MUMBAI -- Just when Indian telecom companies thought the price war unleashed by new player Reliance Jio Infocomm was over, the company -- owned by the deep-pocketed Mukesh Ambani -- cut prices further in the New Year, possibly setting off the final phase of hyper-competition for subscribers in the already low-tariff market.
Under its new offer, Reliance Jio will implement a 50-rupee ($0.79) price discount across its plans, or 50% more data at existing prices. That leaves its basic monthly package at 149 rupees, which Reliance Jio says is the lowest in the industry.
From its launch in September 2016 until March last year, Reliance Jio offered its services for free. It then started charging, but in October, following massive criticism from the rest of the industry over its ultra-low rates, Reliance Jio increased prices by 40%. It later reduced the validity of one of its plans to 49 days from 84 days, the first time since its ultra-low tariffs were introduced in April last year. The move raised hopes at most mobile service providers for a recovery in prices.
The latest rate cut by the telecom arm of Reliance Industries comes within days of it announcing it will buy the assets of Reliance Communications, led by Anil Ambani, younger brother of Mukesh, and which was on the verge of insolvency. Reliance Communications has announced its exit from the consumer mobile business along with the closure of services such as Tata Teleservices.
Mukesh, India's richest man, has driven his younger brother out of mobile business, but he has not stopped there. With the latest fee reduction, he intends to spur a shakeout in India's telecom market.
Many analysts think industrial reorganization is in its final phases. Some say the war of attrition triggered by Reliance Jio's aggressive pricing will leave just three or four big players: Bharti Airtel, Reliance Jio, and the merged duo of Vodafone and Idea Cellular.
Reliance Jio's fresh price cut comes as a blow even for the likely survivors, which are already reeling under heavy debts and thin margins.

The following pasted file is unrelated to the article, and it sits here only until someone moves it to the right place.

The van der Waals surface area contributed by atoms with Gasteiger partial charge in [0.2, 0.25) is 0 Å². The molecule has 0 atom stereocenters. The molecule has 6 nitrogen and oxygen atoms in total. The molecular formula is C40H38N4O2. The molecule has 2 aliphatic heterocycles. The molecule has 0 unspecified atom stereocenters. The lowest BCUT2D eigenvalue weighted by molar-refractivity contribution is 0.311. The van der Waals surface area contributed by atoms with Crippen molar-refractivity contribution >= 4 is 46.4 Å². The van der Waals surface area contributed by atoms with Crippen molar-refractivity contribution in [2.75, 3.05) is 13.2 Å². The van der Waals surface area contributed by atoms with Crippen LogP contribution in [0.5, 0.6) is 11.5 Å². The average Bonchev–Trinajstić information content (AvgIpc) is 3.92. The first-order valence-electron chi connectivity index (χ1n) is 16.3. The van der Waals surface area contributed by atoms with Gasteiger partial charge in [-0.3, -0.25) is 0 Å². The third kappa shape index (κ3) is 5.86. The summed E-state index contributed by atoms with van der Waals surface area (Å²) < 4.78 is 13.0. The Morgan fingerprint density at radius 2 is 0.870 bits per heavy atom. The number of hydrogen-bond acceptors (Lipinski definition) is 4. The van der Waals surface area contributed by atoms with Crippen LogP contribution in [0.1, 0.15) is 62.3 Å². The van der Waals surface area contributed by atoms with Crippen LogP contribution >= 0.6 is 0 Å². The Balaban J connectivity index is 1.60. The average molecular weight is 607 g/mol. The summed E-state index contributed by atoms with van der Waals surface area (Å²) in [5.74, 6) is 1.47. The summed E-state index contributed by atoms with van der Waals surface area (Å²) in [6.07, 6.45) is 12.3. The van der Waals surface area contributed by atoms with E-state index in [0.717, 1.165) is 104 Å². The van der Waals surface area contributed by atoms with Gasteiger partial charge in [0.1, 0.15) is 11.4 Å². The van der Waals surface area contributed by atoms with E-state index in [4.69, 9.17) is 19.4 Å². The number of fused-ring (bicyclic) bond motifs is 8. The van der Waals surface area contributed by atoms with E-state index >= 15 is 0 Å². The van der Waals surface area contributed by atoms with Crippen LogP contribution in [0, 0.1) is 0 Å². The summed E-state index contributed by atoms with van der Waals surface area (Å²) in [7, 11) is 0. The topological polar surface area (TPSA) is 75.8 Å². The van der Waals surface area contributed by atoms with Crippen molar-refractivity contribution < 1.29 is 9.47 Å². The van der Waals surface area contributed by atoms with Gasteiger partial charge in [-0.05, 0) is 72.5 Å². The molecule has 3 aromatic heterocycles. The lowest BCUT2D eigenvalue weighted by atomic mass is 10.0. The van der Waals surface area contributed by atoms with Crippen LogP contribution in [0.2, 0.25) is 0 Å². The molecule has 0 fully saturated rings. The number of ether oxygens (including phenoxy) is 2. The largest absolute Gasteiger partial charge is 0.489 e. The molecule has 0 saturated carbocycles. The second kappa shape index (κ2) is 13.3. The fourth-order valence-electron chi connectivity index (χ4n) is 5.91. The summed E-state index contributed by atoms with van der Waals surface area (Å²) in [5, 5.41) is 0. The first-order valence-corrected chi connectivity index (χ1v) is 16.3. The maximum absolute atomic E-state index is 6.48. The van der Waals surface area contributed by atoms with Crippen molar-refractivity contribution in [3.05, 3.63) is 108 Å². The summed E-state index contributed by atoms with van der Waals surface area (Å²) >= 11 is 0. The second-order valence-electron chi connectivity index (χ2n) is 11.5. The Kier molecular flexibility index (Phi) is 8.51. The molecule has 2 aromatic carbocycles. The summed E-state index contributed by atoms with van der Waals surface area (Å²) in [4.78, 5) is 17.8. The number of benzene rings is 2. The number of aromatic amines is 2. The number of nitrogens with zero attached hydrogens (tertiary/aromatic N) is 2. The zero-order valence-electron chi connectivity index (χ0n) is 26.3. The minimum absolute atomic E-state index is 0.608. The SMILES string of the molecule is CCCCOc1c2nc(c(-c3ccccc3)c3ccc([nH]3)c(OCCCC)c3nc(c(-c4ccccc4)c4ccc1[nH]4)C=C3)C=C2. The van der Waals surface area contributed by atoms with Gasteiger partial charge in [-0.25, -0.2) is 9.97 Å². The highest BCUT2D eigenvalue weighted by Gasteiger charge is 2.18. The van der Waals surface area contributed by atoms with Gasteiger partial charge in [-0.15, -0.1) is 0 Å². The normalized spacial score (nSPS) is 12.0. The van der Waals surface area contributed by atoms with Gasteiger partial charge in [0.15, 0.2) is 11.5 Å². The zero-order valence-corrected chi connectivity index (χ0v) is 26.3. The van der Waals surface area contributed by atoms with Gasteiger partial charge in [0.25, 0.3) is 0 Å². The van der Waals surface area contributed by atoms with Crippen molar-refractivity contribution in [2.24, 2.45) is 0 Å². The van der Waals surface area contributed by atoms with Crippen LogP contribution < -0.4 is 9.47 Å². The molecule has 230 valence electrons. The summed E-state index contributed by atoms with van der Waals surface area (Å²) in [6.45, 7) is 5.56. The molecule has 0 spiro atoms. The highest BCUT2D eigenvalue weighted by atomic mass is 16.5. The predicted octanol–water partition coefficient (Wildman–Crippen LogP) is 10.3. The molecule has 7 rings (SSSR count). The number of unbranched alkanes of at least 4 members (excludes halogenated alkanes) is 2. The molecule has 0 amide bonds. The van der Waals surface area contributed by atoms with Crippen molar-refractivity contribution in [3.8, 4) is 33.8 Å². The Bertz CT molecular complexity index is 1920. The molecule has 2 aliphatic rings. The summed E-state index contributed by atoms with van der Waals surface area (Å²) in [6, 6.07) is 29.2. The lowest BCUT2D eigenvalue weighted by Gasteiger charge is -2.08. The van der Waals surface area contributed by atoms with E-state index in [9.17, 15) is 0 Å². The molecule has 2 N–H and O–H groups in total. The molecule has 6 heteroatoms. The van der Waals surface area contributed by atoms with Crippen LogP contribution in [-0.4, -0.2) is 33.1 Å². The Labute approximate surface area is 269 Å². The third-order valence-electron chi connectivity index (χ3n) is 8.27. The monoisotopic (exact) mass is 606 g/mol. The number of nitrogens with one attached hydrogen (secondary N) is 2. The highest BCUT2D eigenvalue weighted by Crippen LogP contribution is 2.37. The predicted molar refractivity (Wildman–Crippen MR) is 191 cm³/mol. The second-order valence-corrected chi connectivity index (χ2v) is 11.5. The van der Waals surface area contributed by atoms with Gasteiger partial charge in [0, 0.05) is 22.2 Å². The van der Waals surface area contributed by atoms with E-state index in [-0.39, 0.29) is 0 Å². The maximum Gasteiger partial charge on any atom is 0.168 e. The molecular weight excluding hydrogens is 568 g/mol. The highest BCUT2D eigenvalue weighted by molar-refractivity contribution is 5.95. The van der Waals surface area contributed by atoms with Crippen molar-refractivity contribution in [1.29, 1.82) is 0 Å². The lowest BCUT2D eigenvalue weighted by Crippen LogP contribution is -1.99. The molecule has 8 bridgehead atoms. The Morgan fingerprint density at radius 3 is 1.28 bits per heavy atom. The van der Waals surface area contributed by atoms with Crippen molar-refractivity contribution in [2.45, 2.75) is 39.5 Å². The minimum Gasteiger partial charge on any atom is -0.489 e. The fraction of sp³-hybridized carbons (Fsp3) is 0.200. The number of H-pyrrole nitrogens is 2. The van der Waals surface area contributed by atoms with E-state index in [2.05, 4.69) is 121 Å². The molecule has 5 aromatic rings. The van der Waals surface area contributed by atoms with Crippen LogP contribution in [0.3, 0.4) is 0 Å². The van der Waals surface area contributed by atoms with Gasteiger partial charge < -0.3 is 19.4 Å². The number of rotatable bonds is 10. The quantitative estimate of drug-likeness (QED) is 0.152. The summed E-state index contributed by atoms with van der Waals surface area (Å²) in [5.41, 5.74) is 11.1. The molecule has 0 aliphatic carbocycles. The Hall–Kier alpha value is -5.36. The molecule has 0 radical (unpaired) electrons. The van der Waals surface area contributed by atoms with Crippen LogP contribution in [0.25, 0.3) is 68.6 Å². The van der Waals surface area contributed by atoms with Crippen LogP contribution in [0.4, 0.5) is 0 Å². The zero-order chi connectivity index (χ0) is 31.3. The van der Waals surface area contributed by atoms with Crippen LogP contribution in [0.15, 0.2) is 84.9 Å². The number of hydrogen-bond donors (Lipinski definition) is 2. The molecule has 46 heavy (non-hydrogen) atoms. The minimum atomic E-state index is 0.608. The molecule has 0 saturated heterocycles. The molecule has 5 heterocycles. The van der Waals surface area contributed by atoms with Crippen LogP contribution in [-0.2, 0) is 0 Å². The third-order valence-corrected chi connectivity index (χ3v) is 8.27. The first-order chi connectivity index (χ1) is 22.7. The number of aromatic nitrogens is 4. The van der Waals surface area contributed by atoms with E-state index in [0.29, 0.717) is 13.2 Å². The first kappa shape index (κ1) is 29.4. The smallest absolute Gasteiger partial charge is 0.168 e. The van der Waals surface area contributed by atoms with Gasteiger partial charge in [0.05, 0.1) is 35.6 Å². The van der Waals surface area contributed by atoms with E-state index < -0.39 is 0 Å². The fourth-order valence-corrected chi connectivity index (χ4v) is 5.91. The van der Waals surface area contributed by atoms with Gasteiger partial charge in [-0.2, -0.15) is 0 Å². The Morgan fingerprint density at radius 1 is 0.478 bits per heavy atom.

Incumbents such as Bharti Airtel, Vodafone, and Idea Cellular have been struggling to keep up with Reliance Jio's aggressive pricing strategy, but are not giving up, despite heavy pressure on profit margins.
Over the past month, Bharti and Vodafone have launched price plans offering unlimited voice communications and 1GB per day of data for 80-90 days at 450-500 rupees, a 11-15% premium to Reliance Jio. Idea's price plans are around a 23% premium, according to local brokerage Motilal Oswal.
Analysts at India Ratings point out that the hyper competition and price cutting have caused telecom companies to lose average revenue per user (ARPU). It noted that two large telecoms registered an ARPU decline of 25% for the quarter ended September from the same quarter a year earlier. Reliance Jio, on the other hand, reported a higher ARPU of 156 rupees ($2.45), compared with 84 rupees for the industry as a whole.
This is because Reliance Jio's entire customer base is comprised of broadband data subscribers, while only 20% of the customer bases of other large telecoms are broadband subscribers, India Ratings said. It added that non-broadband subscribers are typically low ARPU-generating customers.
Reliance Jio's fresh offensive has further unsettled market players already struggling with profitability. Analysts were expecting price discipline to kick in, especially as Reliance Jio's management had indicated they had higher ARPU in mind to become profitable.
For the quarter ended September, Reliance Jio's standalone operating profit was 14.43 billion rupees with a margin of 23.5%, despite a loss of 2.70 billion rupees.
Will rationality prevail?
The company has been gaining significant subscriber market share in the last couple of months. As of October, its market share stood at 12.39%, the highest growth rate among the country's telecoms. It was just a few steps behind Vodafone's 17.68% and Idea Cellular's 16.20%. Bharti Airtel maintained its leadership position.
Analysts and incumbent companies are still wondering how long unlisted Reliance Jio's price offensive can go on. Reliance Jio's financial resources come from the cash-rich oil and gas business of its parent, Reliance Industries. But analysts question how sustainable this model will be in pumping money in over the long run.
Motilal Oswal is hoping rationality will prevail over the next two or three quarters, as Bharti and Vodafone-Idea should have steady data capacity, forcing them to drive growth by building ARPU instead of by undercutting each other.
India Ratings, though, believes large telecoms have prepared themselves for the continued challenging environment via asset monetization, and are looking at another tough year. Mounting pricing pressure, debt burdens and capital-outlay needs have already led to the exit of small telecoms from the market.